Storied Stadiums by Curt Smith. This book out and out sucked. Worse than the Beatles book. Smith attempts to chronicle baseball history by using stadiums as a conduit. Sounds like a great idea and if this guy knew how to write without going off on mindless tangents or dropping nonsensical and unexplained non sequitors in the middle of paragraphs, it may have worked.


The Family by Ed Sanders. I guess I was on a serial murders kick at the beginning of this year, eh? Sanders' book is the best one that I've ever read about the Manson Family, even better than "Helter Skelter". He doesn't just go over the court case against this merry band of pranksters, he delves into the history and even hung around with these guys to research the book. This dude has balls. You have to respect that.

A Right to Be Hostile by Aaron MacGruder. I love Boondocks. Whenever I get the paper, it's one of the first things I read. I like the art, I like the writing, I like the shout out to black pop culture and I like the fact that MacGruder is about my age. The one problem with this book is that like eating ice cream for every meal, it can be a bit too much. I found myself not getting outraged like I do every day, but becoming glazed over. Still, I'm glad I own this ... another inspiration.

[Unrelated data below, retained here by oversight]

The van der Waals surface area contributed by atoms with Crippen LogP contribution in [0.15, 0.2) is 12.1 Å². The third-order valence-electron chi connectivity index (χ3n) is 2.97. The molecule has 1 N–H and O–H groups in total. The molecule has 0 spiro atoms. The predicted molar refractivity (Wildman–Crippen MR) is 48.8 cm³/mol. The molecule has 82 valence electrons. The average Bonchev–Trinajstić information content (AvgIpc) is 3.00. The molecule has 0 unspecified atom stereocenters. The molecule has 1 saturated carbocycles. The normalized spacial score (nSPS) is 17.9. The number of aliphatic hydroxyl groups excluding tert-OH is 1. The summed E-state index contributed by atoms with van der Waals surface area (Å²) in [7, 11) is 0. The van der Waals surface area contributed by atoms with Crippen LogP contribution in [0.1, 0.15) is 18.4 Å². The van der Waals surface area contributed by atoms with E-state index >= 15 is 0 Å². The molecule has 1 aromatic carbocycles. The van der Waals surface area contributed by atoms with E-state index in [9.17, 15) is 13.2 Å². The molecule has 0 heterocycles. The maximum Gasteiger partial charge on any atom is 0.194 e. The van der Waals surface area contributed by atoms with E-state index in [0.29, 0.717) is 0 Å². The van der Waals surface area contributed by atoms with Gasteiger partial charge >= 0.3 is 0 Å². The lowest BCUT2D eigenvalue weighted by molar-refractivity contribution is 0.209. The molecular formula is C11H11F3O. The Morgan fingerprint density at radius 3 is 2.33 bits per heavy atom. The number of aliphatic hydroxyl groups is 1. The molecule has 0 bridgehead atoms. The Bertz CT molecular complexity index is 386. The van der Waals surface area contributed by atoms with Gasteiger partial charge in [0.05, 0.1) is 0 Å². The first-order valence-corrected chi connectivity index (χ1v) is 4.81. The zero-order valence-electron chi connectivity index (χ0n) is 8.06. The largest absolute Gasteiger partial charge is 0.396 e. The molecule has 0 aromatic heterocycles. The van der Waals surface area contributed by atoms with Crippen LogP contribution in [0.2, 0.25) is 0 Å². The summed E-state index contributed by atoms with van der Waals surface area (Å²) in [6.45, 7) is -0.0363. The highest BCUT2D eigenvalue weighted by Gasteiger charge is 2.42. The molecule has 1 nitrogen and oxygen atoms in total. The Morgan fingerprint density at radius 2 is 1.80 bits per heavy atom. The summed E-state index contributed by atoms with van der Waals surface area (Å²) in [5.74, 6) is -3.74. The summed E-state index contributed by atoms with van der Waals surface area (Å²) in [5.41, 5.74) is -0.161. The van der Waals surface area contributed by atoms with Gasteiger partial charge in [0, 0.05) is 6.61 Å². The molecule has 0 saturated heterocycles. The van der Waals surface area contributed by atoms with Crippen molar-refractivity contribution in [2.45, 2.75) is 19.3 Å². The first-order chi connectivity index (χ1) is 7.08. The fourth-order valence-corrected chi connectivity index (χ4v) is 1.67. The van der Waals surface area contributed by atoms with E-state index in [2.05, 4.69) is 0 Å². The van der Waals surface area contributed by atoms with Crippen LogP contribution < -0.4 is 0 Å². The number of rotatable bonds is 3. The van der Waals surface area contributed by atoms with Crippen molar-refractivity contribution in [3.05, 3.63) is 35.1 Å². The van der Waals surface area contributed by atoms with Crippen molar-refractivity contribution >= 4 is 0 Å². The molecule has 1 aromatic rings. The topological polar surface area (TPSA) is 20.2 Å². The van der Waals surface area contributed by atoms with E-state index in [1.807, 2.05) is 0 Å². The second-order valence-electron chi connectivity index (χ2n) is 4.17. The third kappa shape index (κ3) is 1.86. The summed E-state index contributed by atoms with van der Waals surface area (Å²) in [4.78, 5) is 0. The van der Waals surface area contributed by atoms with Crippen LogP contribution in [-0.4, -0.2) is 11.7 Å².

Journals by Kurt Cobain. On the front cover of this book, which was made to look like a notebook, it says "If you read, you will judge." I felt very strange and dirty reading Cobain's personal diary. Courtney Love is a fucking bitch for publishing this. It should've been burnt or stored away. It was not meant for public consumption.

Big Book of Baseball Lineups by Rob Neyer. Neyer is one of my favorite writers, it sucks that charges you to read his daily stuff. This book is probably the best baseball book I got all year. He meticulously goes through each team and creates a bunch of different line-ups. Great idea. When I finished this book, I knew a lot more about the sport I love.

Faithful by Stewart O'Nan and Stephen King. Never have I looked forward to reading a book as I did with this one. I was seriously disappointed. King and O'Nan know their stuff, I guess, but there was no extra insight. They told me everything that I already knew. Why should I waste a few hours of my life reading a bunch of stuff I already know.

And O'Nan is one of the all time biggest geeks ever. He is 35-years-old and still brings a glove to games. Not only that but his insane quest for foul balls made him bring a net to a game. A fucking net! He also begged people for balls and autographs. He sucks. Seriously.

The King stuff was pretty good, but the O'Nan stuff was terrible.